Habitat and Ecosystem
Geology and Hazards
Land Use and Economy
Links and Resources
- Mike McGiveney
A quahog lives between
two shells, or valves. The shell is made up of calcium carbonate that
the clam secretes. The thickness and toughness of this shell give the
animal its other common name, the hard-shell clam. What can a quahog
tell you about the animal inside?First, the lines on the shell tell
you something about the growth
of the clam. A cross-section of the shell would be needed to determine
the exact age of a quahog.
Looking at the inside
of shell reveals more about the clam. A hinge, made up of intermeshing
teeth, forms the joint between the valve. The tough, but pliable hinge
ligament holds the two valves together. At the top of the hinge,
the umbo, also known as the beak, is the oldest section of the
shell. All shell growth radiates out from the umbo.
The adductor muscle scars show where these important muscles
were once attached. The pallial line is where the mantle attaches
to the shell.
Now look at some of the internal organs of the quahog. The clam uses
adductor muscles to close the shell. It does this to avoid predators,
and also if water conditions are not good. There are two kinds of muscle
in the adductor muscles. Pink "fast fibers" are used if the
clam needs to close the shell quickly. White "catch muscle"
fibers can hold the shell closed for long periods of time. Compare this
to red and white muscle in some fishred muscle is used for short
bursts of speed, and white muscle is used for cruising for longer periods
at slower speed. (The reason that the fast fibers are pink is that they
contain myoglobin, a protein that contains iron and has a red pigment.
The myoglobin stores oxygen from the blood, and releases it when the
muscle needs morefor example, when it must contract quickly to close
The large, muscular foot can reach outside the shell so that
the clam can burrow. The foot retractor muscles, as well as the
muscles in the foot itself, control the foot. Water comes into the quahog
through the incurrent siphon and leaves
through the excurrent siphon. Together, these siphons make up
what we call the "neck" of the clam. The clam sits buried
in sediment, and sticks the siphons
up into the water above so that it can suck in and spit out water. The
water that the clam sucks in through the incurrent siphon contains oxygen
and food (plankton).
The water that the clam spits out through the excurrent siphon contains
the animal's wastes.
The mantle is the part of the animal that forms the shell. This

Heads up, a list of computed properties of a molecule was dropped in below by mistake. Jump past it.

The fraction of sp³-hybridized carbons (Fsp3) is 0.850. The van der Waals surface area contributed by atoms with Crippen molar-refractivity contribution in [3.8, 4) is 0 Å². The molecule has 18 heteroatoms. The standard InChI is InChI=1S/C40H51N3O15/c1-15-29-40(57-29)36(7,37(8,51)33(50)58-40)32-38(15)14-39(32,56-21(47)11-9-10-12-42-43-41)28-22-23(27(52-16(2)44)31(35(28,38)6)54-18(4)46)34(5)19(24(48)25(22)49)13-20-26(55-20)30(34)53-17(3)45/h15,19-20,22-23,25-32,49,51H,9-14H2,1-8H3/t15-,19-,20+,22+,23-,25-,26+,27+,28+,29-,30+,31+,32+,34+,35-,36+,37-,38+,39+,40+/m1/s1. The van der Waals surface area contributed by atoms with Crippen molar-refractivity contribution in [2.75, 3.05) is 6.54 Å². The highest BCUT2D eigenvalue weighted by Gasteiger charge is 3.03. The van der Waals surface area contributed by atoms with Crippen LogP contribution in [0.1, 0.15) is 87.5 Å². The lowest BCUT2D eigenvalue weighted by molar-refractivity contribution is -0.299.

happens on the ventral side of the animal (at the bottom in the picture
above). The mantle secretes calcium carbonate, the compound that we
see as the hard substance that makes up seashells. The mantle also secretes
a network of molecules. This network of organic (carbon-based) molecules
(or proteinaceous matrix), forms a kind of framework. The calcium carbonate
then fills in the gaps in the framework, and together these substances
form the clam's shell.
The quahog's gills serve several important functions: obtaining
oxygen and getting food. The gills have tiny, hair-like structures on
them called cilia. By waving the cilia, the clam can create a current
that moves water through its body.
The gills also move
food through the body. When water comes in through the incurrent siphon,
particles of silt and food are trapped on the layer of mucous on the outer
surface of the gills. From there, the cilia move the particles along food
grooves toward the labial
palps, where they are sorted. Food particles move on toward the mouth.
Other particlessuch as silt or excess phytoplanktonare dropped onto
the surface of the mantle, where the clam eventually gets rid of them
in mucous-coated balls.
Food particles move from the mouth and esophagus to a multi-chambered
stomach with numerous passageways and dead-end sacs. An important digestive
organ is the crystalline style, a thin, clear organ that is often mistaken
for a worm, but actually contains digestive enzymes. The
style is located in the style sac, which is close to the stomach. During
digestion, the style is rotated by cilia on the walls of the style sac.
This releases digestive enzymes and natural "detergents" (emulsifiers)
that help the clam to digestfats.The style may also grind food as it rotates.
Although quahogs do not have the enzymes to digest the silica "skeletons"
of diatoms, diatoms are
a key food source. It is possible that the diatoms' skeletons are crushed
in the digestive process.
The clam also uses
the gills to breathe. The cilia move water across the quahog's gills.
As the water passes over the gills, oxygen passes from the water into
the clam's blood, or hemolymph. The hemolymph is moved to the gills by
the heart. After it picks up the oxygen at the gills, it moves on to the
outer tissues of the clam, where the oxygen is delivered. The quahog has
an "open" circulatory system, so that once the hemolymph gets
to the outer tissues, it leaves the blood vessels and flows into open
sinuses, or cavities, where it directly bathes the tissues. In contrast,
in our circulatory systems, blood always stays in some kind of blood vessel,
such as capillaries. On its way back to the heart, the hemolymph passes
through the kidney. Then it collects in the open space of the pericardium.
Next, the hemolymph returns to the heart, and the cycle starts all over
again. (For more about gills, check out the fish gills on the pogy
page.) The gonad is the reproductive organ that produces eggs or